Later in the year, all of Ella Fitzgerald & Louis Armstrong's beloved duets, combining for the first time their Decca singles with three ageless Verve albums and bonus tracks, will be released as a 4CD/digital set titled Cheek To Cheek: The Complete Ella & Louis Duets. Further on, Verve will release a new album featuring Fitzgerald's classic vocal recordings accompanied by new orchestral arrangements by the London Symphony Orchestra.
In an effort to present Fitzgerald's music in the best possible fidelity, the eight classic albums that make up the Ella Fitzgerald Song Books were made available on February 17 in a variety of high-resolution audio formats. The albums, which include Fitzgerald interpreting work by the most beloved composers of Tin Pan Alley, Broadway and Hollywood – Cole Porter, Duke Ellington, George and Ira Gershwin, Harold Arlen, Irving Berlin, Jerome Kern, Johnny Mercer and Rodgers & Hart – are available individually and for the first time as a hi-res audio bundle as Ella Fitzgerald: The Complete Original Song Books. Each album's cover art, inconsistent in all previous digital releases, has been restored to the original design and the albums are in the original sequence. A showcase for Fitzgerald's underappreciated talents as well as a celebration of America's great composers, the Song Book series debuted in 1956 with Ella Fitzgerald Sings The Cole Porter Song Book and launched Verve Records.
Some of Fitzgerald's most cherished earliest recording will be brought into the digital age when the 300 singles she recorded for Decca from 1935-1955, nearly three-quarters of which never appeared on an album, will be made available digitally in the form they were released (A side/B side) for the first time on March 24. With more than half the tracks making their digital debut, the mammoth collection will be divided into four volumes that will encapsulate Fitzgerald's two-decade-long Decca career. Vol. 1, 1935-1939 includes songs teenaged Ella recorded as the featured singer fronting the world-renowned Chick Webb Orchestra while Vol. 2, 1939-1941 features 50 tracks credited to Ella and Her Famous Orchestra, when she took over the Chick Webb Orchestra following Webb's untimely death at age 30. Vol. 3 1942-1949 covers the 1940s, when Fitzgerald formally became a Decca solo artist in her mid-twenties and Vol. 4 1950-1955 chronicles the first half of the 1950s before Fitzgerald's manager Norman Granz created Verve Records and brought her on board.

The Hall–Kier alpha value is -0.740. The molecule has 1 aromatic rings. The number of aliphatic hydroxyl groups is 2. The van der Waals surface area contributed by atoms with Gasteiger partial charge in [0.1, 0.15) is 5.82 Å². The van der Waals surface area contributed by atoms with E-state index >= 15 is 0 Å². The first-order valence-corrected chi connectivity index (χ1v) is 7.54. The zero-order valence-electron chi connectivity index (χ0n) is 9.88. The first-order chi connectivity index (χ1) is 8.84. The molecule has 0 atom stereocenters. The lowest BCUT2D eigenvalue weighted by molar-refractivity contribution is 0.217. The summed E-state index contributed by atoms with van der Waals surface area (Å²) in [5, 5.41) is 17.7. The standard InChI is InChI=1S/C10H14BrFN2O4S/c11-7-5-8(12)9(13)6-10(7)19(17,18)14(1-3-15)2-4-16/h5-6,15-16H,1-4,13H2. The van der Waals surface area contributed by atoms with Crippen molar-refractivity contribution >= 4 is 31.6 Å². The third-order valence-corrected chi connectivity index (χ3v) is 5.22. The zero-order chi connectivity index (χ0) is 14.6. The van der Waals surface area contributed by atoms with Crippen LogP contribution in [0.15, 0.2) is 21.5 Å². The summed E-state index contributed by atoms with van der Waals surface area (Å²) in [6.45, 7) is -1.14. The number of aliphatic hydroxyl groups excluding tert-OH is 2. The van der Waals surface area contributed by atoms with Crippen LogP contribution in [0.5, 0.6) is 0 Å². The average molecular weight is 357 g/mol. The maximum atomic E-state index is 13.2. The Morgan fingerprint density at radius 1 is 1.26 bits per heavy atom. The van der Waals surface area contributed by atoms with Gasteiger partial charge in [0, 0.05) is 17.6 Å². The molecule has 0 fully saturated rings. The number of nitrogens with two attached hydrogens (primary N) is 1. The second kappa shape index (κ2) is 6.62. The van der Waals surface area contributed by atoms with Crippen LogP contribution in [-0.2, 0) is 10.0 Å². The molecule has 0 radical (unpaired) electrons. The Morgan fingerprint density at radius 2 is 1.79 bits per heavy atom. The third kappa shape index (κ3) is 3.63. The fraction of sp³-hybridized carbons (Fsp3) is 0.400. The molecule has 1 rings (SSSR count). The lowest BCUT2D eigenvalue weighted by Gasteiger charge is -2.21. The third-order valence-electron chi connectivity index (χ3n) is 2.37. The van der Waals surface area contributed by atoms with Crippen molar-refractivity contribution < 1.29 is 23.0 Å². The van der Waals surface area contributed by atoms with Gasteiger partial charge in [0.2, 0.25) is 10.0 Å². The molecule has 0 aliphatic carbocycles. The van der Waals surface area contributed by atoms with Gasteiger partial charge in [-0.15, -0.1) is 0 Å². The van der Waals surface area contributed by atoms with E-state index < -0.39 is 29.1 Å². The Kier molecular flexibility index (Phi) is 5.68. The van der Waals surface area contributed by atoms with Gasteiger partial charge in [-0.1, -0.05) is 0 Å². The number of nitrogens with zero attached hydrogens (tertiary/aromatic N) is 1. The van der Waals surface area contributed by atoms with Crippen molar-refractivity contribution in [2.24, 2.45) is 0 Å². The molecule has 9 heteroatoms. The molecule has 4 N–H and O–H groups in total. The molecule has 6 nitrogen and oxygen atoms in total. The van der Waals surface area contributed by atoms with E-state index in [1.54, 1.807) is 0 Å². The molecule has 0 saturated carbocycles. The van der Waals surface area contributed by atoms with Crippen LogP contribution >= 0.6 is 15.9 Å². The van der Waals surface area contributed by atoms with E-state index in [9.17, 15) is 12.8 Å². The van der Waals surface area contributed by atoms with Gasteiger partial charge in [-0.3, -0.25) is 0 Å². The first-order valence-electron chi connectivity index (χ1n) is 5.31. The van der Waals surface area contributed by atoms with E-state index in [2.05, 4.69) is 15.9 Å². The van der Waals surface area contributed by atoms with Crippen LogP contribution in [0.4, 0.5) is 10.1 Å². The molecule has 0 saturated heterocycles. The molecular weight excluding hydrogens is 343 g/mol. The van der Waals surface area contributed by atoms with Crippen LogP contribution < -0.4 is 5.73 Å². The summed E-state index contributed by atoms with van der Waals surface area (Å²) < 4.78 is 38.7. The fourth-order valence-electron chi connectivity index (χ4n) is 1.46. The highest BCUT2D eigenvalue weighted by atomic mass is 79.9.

Ella Fitzgerald's centennial will be celebrated across the globe at a host of official and unofficial tributes and concerts. Some of the key events include the Kennedy Center in Washington, D.C.'s two-night concert March 24-25 featuring acclaimed singers Sy Smith, Capathia Jenkins, and Montego Glover performing Fitzgerald's songs with the NSO Pops. In New York City, Lincoln Center and the Apollo Theater, where Fitzgerald made her stage debut and won Amateur Night as a teenager in 1934, will each honor Fitzgerald with multiple nights of exciting programming.